Unhappy Titans fans saw the Texans fire their coach with three games left in the season.
My Twitter timeline suggests many are reaching new levels of disgust. Some Titans fans are hoping there is news this morning on Mike Munchak.
I have no idea how Tommy Smith is going to operate as the lead owner of the Titans, so anything can happen.
But I wouldn’t expect a move Monday.
And there shouldn’t be one.
For starters, do we think management saw the Titans at 5-7 and said, “This team is going to Denver and will beat the Broncos”? No one should have been thinking that way. They were a huge underdog for a reason. Even if the Titans were good this season, this was a game that would have been tough to win.
Why shouldn't the Titans fire Munchak now?
Well, he’s an honorable man who has served the franchise since 1982 as a player, assistant coach and head coach.
There is nothing to be gained by firing him with three games remaining in the season. If team president and CEO Tommy Smith decides to make a change, I would think it would be a complete overhaul. An audition for Gregg Williams, the most likely interim coach on Munchak’s staff, would serve no purpose.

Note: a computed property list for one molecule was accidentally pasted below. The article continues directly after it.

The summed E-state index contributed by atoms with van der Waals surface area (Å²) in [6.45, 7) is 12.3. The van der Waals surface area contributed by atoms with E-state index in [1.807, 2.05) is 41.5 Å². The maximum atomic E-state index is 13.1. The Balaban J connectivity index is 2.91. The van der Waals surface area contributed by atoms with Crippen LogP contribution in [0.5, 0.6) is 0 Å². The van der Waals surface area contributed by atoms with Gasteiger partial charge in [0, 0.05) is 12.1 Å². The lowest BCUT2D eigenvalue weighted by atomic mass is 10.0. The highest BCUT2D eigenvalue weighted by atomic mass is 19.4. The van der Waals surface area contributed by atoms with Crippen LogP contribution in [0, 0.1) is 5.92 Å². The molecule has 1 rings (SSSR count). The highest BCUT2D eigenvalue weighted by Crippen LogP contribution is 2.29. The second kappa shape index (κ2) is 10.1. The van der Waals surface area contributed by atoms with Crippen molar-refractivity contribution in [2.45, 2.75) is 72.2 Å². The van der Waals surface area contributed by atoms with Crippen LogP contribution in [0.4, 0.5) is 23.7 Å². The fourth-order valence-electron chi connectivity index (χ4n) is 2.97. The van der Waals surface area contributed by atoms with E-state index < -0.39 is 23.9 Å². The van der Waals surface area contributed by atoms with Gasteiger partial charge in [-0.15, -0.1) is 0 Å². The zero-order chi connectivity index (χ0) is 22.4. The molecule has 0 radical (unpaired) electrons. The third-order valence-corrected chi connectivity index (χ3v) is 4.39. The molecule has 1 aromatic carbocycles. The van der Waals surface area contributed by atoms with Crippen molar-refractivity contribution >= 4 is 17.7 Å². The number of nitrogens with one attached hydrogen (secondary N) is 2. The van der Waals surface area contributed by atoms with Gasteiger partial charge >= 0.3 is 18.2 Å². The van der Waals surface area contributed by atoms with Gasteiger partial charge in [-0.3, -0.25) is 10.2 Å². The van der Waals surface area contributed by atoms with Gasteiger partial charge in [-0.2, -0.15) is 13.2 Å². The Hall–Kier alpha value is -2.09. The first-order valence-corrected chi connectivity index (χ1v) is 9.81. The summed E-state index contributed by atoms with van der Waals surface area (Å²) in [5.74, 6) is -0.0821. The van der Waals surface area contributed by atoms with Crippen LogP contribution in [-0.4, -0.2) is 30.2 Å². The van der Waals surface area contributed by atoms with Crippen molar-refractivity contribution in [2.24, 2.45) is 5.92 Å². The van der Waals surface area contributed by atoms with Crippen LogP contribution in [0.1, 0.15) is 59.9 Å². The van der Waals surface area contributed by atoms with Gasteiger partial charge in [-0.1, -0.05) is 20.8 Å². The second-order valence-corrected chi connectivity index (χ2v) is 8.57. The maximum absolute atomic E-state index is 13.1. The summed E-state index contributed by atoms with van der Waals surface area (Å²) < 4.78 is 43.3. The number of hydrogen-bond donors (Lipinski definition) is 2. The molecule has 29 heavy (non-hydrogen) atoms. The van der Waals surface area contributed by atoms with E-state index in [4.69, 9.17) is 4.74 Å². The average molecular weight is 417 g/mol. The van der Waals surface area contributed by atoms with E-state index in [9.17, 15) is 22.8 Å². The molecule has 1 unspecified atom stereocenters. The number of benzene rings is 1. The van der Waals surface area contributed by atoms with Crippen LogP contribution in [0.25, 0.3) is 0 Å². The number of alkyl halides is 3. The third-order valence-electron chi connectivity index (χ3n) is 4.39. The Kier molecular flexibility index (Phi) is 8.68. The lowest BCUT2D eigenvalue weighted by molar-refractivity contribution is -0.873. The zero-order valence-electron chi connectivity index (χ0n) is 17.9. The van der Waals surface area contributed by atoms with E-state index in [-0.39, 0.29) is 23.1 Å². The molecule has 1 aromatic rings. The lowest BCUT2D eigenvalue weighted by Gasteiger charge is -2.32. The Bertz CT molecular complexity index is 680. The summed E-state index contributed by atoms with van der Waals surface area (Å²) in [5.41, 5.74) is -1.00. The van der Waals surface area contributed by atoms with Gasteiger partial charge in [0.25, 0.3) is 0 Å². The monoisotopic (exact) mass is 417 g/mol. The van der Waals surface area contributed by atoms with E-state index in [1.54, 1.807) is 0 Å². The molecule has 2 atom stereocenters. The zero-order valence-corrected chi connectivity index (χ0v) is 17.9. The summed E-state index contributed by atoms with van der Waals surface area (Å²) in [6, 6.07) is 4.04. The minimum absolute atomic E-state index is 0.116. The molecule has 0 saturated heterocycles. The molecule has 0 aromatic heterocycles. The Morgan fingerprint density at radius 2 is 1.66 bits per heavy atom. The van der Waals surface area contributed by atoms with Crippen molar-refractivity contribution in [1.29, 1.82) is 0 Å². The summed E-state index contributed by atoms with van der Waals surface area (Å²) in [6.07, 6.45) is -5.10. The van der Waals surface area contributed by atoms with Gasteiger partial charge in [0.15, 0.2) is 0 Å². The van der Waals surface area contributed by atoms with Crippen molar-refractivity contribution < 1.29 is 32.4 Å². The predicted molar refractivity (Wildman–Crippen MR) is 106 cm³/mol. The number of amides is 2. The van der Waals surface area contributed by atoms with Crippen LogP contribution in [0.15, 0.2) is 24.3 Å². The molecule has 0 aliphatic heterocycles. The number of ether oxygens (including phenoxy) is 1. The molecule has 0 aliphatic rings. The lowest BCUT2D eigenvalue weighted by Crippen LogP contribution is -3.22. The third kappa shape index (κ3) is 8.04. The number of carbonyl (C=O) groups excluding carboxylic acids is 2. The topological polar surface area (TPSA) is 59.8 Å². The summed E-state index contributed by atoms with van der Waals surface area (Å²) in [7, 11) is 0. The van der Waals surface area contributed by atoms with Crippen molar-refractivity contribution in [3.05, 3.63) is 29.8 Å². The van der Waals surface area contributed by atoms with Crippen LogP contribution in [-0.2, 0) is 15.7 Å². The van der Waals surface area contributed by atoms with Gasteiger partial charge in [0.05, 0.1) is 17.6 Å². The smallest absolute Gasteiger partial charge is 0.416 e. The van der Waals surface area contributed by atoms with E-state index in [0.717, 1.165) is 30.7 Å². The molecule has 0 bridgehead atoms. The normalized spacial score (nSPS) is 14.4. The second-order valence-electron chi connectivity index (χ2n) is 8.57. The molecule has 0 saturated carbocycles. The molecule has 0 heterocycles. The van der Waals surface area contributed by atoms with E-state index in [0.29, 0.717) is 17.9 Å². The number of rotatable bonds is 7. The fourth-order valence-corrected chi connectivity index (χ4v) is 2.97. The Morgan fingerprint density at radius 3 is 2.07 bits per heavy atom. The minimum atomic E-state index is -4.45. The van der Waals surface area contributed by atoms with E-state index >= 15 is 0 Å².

This version of the Titans has proved unable to finish games. It’s lost to a lot of bad teams. It’s not beaten anybody with much of a résumé. The Titans have been overmatched at times. They lost their quarterback. They overestimated their talent.
A lack of energy has not been an issue, so there is no need to look to spark them. Players have not bailed on Munchak or shown themselves to doubt their coach. They have not tuned him out. The locker room is not fractured.
Owners who see those things may be inclined to make a late-season change. Smith is not seeing those things.
What about a head start on finding the next guy?
Well, the Texans have a bigger head start, and Smith can have his people begin to put out back-channel feelers now if he so desires. There will be plenty of good candidates come Dec. 30 if Smith makes a move then.
The biggest thing to gain from firing Munchak now would be that you, an angry Titans fan, might feel a bit better. And making you feel better by firing someone isn’t going to prompt you to buy a ticket or, ultimately, be any more loyal.
Making you happier by firing a guy today shouldn't be management's goal.
If it’s going to happen, what’s three more games?
Why not give one of the franchises all-time greats, a guy who’s shown integrity and has always had the best interest of the franchise at heart, a more conventional and respectable ending?